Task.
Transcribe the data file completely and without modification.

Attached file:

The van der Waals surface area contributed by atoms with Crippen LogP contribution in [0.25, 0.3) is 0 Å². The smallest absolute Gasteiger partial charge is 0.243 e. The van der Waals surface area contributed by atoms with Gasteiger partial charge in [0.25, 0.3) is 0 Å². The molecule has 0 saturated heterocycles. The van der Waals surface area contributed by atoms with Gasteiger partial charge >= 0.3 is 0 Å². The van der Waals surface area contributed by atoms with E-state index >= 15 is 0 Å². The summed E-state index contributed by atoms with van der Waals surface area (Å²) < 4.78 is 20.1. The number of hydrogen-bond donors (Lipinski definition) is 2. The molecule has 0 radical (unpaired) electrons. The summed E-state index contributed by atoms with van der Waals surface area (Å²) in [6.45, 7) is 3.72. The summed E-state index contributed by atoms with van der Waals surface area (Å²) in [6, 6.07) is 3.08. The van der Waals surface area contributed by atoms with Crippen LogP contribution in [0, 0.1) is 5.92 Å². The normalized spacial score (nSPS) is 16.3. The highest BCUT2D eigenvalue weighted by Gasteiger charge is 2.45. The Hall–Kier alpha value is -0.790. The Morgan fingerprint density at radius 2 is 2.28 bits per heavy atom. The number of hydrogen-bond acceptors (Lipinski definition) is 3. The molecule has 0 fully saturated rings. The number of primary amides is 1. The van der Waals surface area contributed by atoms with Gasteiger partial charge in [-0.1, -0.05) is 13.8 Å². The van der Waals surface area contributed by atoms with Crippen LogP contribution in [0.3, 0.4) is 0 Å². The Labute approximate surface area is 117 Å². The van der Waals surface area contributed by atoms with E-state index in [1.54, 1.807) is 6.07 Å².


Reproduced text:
The van der Waals surface area contributed by atoms with Crippen LogP contribution in [0.25, 0.3) is 0 Å². The smallest absolute Gasteiger partial charge is 0.243 e. The van der Waals surface area contributed by atoms with Gasteiger partial charge in [0.25, 0.3) is 0 Å². The molecule has 0 saturated heterocycles. The van der Waals surface area contributed by atoms with Gasteiger partial charge >= 0.3 is 0 Å². The van der Waals surface area contributed by atoms with E-state index >= 15 is 0 Å². The summed E-state index contributed by atoms with van der Waals surface area (Å²) < 4.78 is 20.1. The number of hydrogen-bond donors (Lipinski definition) is 2. The molecule has 0 radical (unpaired) electrons. The summed E-state index contributed by atoms with van der Waals surface area (Å²) in [6.45, 7) is 3.72. The summed E-state index contributed by atoms with van der Waals surface area (Å²) in [6, 6.07) is 3.08. The van der Waals surface area contributed by atoms with Crippen LogP contribution in [0, 0.1) is 5.92 Å². The normalized spacial score (nSPS) is 16.3. The highest BCUT2D eigenvalue weighted by Gasteiger charge is 2.45. The Hall–Kier alpha value is -0.790. The Morgan fingerprint density at radius 2 is 2.28 bits per heavy atom. The number of hydrogen-bond acceptors (Lipinski definition) is 3. The molecule has 0 fully saturated rings. The number of primary amides is 1. The van der Waals surface area contributed by atoms with Gasteiger partial charge in [-0.1, -0.05) is 13.8 Å². The van der Waals surface area contributed by atoms with Crippen LogP contribution in [0.3, 0.4) is 0 Å². The Labute approximate surface area is 117 Å². The van der Waals surface area contributed by atoms with E-state index in [1.54, 1.807) is 6.07 Å².